4
• compare and order fractions (i.e., halves, thirds, fourths, fifths, tenths) by considering the size and the number of fractional parts (e.g., 45 is greater than 35 because there are more parts in 45; 14 is greater than 15 because the size of the part is larger in 14);
4
• compare fractions to the benchmarks of 0, 12 and 1 ( e.g., 18 is closer to 0 than 12; 35 is more than 12);
4
• demonstrate and explain the relationship between equivalent fractions, using concrete materials (e.g., fraction circles, fraction strips, pattern blocks) and drawings;
4
• count forward by halves, thirds, fourths, and tenths to beyond one whole, using concrete materials and number lines (e.g., use fraction circles to count fourths: “One fourth, two fourths, three fourths, four fourths, five fourths, six fourths, ...”);
4
• determine and explain, through investigation, the relationship between fractions (i.e., halves, fifths, tenths) and decimals to tenths, using a variety of tools (e.g., concrete materials, drawings, calculators) and strategies (e.g., decompose 25 into 410 by dividing each fifth into two equal parts to show that 25 can be represented as 0.4)
5
• represent, compare, and order fractional amounts with like denominators, including proper and improper fractions and mixed numbers, using a variety of tools (e.g., fraction circles, Cuisenaire rods, number lines) and using standard fractional notation;
5
• demonstrate and explain the concept of equivalent fractions, using concrete materials (e.g., use fraction strips to show that 34 is equal to 912);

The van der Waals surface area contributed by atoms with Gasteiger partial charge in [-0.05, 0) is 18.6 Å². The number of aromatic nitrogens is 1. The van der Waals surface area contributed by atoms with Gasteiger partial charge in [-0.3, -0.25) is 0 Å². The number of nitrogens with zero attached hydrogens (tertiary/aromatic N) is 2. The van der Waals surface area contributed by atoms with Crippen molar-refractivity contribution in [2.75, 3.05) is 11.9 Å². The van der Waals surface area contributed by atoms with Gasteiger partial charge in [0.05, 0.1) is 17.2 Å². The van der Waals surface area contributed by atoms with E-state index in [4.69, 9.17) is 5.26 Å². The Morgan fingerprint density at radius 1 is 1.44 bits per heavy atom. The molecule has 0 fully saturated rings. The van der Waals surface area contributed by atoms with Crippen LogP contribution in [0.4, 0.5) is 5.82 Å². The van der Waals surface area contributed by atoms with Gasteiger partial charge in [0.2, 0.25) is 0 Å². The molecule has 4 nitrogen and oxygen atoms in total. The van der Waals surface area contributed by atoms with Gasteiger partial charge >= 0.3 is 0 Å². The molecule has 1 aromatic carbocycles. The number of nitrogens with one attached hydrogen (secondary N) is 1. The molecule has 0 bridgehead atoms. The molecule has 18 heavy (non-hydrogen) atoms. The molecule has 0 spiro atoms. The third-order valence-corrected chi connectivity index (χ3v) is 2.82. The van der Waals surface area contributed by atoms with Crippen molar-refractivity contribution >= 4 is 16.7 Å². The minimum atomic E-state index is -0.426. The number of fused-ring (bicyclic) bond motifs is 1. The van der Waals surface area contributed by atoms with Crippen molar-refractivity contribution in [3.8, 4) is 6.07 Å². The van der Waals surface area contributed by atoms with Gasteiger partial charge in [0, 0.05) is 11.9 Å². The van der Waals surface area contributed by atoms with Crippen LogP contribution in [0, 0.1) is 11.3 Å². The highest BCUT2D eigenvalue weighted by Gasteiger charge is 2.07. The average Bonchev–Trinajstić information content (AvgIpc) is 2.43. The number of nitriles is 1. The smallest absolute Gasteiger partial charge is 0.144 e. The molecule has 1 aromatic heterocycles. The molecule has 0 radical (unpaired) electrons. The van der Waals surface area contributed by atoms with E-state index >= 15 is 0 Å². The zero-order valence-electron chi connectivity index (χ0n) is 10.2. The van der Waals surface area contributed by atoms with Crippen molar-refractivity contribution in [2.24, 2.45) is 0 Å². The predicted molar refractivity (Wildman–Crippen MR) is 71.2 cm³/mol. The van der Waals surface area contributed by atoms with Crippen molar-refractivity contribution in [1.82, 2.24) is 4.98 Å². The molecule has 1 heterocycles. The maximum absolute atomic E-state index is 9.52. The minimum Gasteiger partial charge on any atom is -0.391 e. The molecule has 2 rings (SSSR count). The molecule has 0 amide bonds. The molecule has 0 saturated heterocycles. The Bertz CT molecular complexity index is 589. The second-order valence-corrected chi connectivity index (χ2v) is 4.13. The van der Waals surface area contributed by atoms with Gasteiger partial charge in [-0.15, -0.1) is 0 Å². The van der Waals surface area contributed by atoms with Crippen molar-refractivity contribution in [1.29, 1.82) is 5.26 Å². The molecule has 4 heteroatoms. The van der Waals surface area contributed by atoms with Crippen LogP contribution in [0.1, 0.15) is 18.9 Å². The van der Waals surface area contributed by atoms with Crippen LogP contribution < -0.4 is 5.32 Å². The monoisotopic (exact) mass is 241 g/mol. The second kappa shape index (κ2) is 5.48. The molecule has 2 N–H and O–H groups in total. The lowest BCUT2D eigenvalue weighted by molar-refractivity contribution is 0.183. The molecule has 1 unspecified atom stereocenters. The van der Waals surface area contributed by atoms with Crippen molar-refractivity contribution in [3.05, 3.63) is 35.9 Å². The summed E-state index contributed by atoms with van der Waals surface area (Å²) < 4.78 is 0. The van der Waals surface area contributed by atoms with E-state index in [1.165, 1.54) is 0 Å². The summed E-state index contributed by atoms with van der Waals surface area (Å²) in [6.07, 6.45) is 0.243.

5
• describe multiplicative relationships between quantities by using simple fractions and decimals (e.g., “If you have 4 plums and I have 6 plums, I can say that I have 1 12 or 1.5 times as many plums as you have.”);
5
• determine and explain, through investigation using concrete materials, drawings, and calculators, the relationship between fractions (i.e., with denominators of 2, 4, 5, 10, 20, 25, 50, and 100) and their equivalent decimal forms (e.g., use a 10 x 10 grid to show that 25 = 40100, which can also be represented as 0.4).
6
• represent, compare, and order fractional amounts with unlike denominators, including proper and improper fractions and mixed numbers, using a variety of tools and using standard fractional notation;
6
• determine and explain, through investigation using concrete materials, drawings, and calculators, the relationships among fractions, decimal numbers, and percents.
7
• select and justify the most appropriate representation of a quantity (i.e., fraction, decimal, percent) for a given context;
7
• divide whole numbers by simple fractions and by decimal numbers to hundredths, using concrete materials;
7
• use a variety of mental strategies to solve problems involving the addition and subtraction of fractions and decimals;
7
• add and subtract fractions with simple like and unlike denominators, using a variety of tools and algorithms;